A privacy initiative to address the surveillance menace and help build a stronger bridge between the technical and the policy worlds will begin in January.
Named Code Red, the think tank will work to accelerate reform of secret institutions and will provide support for whistle blowers in those domains, according to Privacy Surgeon.
It said: “Code Red will be a strategic think tank and campaign clearinghouse to provide new resources and tactical advice to human rights groups across the world. It will also seek to establish a protection network for rights defenders who are increasingly exposed to aggressive personal retribution by state authorities.”
Its intention is to mentor the development of new and innovative projects that directly engage surveillance, including the protection of human rights defenders and campaigners as well as help to build a stronger bridge between the technical and the policy worlds. “In this domain, Code Red will provide logistics, strategic and resource support for technical initiatives that create direct countermeasures against surveillance,” it said.
Among those supporting its steering group are former members of MI5 and Congress, the Electronic Frontier Foundation’s international rights director Katitza Rodriguez, the Tor Project’s Jacob Appelbaum and cryptographers Whitfield Diffie and Bruce Schneier.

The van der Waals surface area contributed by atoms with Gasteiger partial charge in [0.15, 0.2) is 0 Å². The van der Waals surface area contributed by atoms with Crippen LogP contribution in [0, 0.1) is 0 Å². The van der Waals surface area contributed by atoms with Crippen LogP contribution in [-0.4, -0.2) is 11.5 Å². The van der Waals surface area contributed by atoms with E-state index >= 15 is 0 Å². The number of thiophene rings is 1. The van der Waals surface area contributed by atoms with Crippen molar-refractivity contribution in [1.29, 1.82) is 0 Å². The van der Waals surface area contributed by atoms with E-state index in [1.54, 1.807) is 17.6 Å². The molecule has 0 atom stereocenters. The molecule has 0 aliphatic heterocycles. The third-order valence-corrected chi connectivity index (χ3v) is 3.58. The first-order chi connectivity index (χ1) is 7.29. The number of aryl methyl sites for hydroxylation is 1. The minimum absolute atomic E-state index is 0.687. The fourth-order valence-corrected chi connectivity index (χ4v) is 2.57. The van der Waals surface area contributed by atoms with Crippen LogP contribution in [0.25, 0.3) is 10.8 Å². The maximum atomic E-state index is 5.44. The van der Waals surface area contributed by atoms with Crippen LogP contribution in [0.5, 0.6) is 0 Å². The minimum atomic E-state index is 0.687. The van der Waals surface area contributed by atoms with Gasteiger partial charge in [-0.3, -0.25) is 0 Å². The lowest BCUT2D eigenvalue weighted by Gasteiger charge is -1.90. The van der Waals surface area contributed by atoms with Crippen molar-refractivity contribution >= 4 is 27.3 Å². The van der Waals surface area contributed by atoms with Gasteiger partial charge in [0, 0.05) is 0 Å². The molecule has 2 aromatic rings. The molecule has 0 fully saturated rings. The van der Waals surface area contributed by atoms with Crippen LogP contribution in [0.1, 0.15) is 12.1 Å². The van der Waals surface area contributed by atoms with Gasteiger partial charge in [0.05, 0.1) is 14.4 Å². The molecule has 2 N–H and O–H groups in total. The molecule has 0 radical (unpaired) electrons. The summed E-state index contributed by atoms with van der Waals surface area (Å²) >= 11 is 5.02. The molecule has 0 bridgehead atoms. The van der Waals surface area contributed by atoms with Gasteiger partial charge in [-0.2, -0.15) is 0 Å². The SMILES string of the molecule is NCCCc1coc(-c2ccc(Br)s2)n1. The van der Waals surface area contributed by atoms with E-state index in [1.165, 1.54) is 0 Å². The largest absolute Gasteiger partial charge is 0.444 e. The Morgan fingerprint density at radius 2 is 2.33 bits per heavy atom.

Security analyst and technical director of Mandalorian, Steve Lord, told IT Security Guru that he felt that the concept sounded like a talking shop and he was not entirely sure what they hoped to achieve, but it could be interesting.
He said: “Yes they are looking at Government intrusion, but isn’t there an element of how did they deal with stuff that has come up like this that has very clearly generated a demand?
“People will fill the demand whether or not they are capable of creating and designing a product that meets it. If they are worried about Government intrusion, shouldn’t they be worried about the type of potential things that come down the line in a few months that may exploit on people’s insecurities.”
A representative of the Electronic Frontier Foundation told IT Security Guru that Katitza was acting in a personal capacity, and not representing the EFF.
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